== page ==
How David Wallace Evokes Empathy in The Reader in His Novel Depressed Person
In the Wallace short story “Depressed person”, it is eminent the patient does not have the channel of sharing the emotional pain experienced which intensified horror (Wallace). The depressed has a great expression of self-pity, which undermines her interaction with close friends, especially those she grew with. In addition, the perception of the parents that the case of the depressed adult was a matter of principle happened to be a major impediment that posed a legal ambiguity in addressing the matter. Further, the depression is aggravated by the fact that, the parents had divorced, and none of the parents was willing to take responsibility for the depressed.
In Simpson’s “It takes an ocean not to break”, depression is expressed in a different manner. In this text, the depressed unlike in Wallace’s text is trying to commit suicide while in the former, the depressed is seeking therapy from friends and relatives. The depressed are facing family disintegration just the same situation as with Wallace’s story. The Simpson’s depressed is also different from the Wallace’s in that, Simpson’s depressed person acquired the situation from bad choices he made in the past, unlike Wallace’s depressed person who had no direct contribution to the situation.
It is also noted that the depressed in Wallace’s text, find ways of peacekeeping with others, and find joy where possible, however, the Simpson’s depressed person struggles to do good, and live with others who really need him. This can be noted in the phrase, “….. I wasn’t in therapy to take therapy-lady’s advice. At least not all of it, I was there because I didn’t want to fuck up my kids. That is not true. I was there so I didn’t commit suicide” (Vowel). It is also noted that the depressed person in the Simpson’s, has a specialist to help him recover, the therapy-lady who is committed to helping the depressed to knit experiences to his fabric, however, this is professional assistance is not eminent in the Wallace’s.
The depressed in the Wallace’s got personal issues being given a legal address and not professional therapist is availed to help her recover. The depressed persons in the two texts differ in several ways. For example, in Wallace’s text, the depressed person is unable to express the pain she goes through each day, unlike the depressed person in the Simpson’s text, where he narrates, apologize again and again to an extent of irritating the therapy-lady. Further, it is imminent that, the depressed person in Wallace’s text, has most of the people around her uncaring, such as the parents. This is unlike the situation with the Simpson’s text, where the people around the depressed person are all caring and concerned about his wellbeing.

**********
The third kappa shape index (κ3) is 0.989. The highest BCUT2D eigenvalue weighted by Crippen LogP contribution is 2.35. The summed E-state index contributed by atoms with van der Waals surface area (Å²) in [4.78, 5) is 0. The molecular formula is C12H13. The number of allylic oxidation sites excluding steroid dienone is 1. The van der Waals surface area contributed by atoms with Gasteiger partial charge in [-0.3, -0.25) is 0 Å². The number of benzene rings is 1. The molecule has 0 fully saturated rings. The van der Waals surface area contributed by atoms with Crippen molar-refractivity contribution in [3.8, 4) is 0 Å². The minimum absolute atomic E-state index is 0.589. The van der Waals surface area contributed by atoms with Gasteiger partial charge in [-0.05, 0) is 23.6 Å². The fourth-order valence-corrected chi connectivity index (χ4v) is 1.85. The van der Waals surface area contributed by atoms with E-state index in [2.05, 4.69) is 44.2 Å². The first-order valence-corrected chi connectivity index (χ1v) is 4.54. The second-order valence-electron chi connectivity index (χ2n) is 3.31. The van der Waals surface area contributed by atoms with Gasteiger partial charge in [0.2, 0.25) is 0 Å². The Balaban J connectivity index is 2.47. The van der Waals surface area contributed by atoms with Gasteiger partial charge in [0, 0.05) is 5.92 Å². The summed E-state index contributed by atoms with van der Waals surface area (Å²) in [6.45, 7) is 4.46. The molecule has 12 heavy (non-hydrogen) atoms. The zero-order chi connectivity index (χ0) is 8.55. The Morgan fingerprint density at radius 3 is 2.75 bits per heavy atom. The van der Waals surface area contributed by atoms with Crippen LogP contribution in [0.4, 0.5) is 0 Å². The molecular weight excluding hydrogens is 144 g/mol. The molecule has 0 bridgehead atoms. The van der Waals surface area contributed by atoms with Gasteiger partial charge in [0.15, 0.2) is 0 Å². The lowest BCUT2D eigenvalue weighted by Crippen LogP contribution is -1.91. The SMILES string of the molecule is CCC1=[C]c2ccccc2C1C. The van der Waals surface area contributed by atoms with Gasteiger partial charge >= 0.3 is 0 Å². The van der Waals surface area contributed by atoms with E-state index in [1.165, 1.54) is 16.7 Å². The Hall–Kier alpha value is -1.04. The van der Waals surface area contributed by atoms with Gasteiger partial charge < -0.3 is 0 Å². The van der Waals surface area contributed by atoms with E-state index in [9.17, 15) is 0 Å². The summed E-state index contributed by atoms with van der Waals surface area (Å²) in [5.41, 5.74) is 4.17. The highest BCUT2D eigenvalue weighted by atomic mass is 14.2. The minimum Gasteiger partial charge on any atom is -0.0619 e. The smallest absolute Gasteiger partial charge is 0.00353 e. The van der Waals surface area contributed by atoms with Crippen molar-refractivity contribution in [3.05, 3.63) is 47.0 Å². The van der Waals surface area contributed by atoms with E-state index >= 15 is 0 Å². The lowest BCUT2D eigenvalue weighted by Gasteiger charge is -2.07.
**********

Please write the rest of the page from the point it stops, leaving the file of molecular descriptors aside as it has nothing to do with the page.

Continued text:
In the Simpson’s text, the depressed, got into the situation as results of drug abuse, among other bad behaviors. This can be supported by the script, “Lucy says I made a critical mistake on my first day of therapy.” you have to lay all of your Indian shit on the first day, drug abuse, suicide attempts, all the times you got beat up…..”.” (Simpson). Further, it is noted that Simpson’s and Wallace’s choices differ in that, while Simpson’s depressed is never left alone or lonely, the Wallace’s depressed is often left alone and lonely where the therapist could not help. This undermined the kind of pain and healing the respective depressed persons underwent.
Further readings greatly help in understanding the depressed problems and solutions. For example, the Chelsea Vowel’s “Monster: The Residential -School Legacy denotes that, some of the sources of trauma and depression are the cumulative intergenerational wounds commonly referred to as the historic trauma transmission. This source is deemed the worst since very little can be done to alleviate the people from it.
A good example is the residential schools during the old times, which were built to devour the native children, but ended having over 6000 children dying while in the system. The other critical text studied in enhancing the depressed and trauma is the Jeff Barnaby’s Rhymes for Young Ghouls; Arthur Manuel’s “From dispossession to dependency” (Manuel). In this text, it is found that colonialism brought about dispossession, dependence as well as oppression.
The consequences of these aspects brought about by the colonialist affects the lives of the people each day of their lives. For example, taking away of the land, left people with nowhere to farm, a place to settle and hungry. Many died in the course of getting the community land back from the whites. The trauma and depression are imminent with the actions of colonialists. This can be noted in the statement, “It began with dispossession: our lands were stolen out from underneath us. The next step was to ensure that we are made entirely dependent on the interlopers so they can control every aspect of our lives and ensure we are not able to rise up to seize back our lands. To do this, they strip us of our ability to provide for ourselves. “(Vowel). People really suffered from the very acts of the land dispossession.
From the study on pain, depression and anxiety, it was interesting to find out that, some of the pain we face today, has been transmitted to us historically. It was also valuable to determine that, close learned friends can be great assets in times of trouble, however, dealing with them can also be a source of embarrassment where they are unable to help. In conclusion, depression and anxiety can be sourced from within one’s actions, and decisions, or be acquired externally and one has no much control over.
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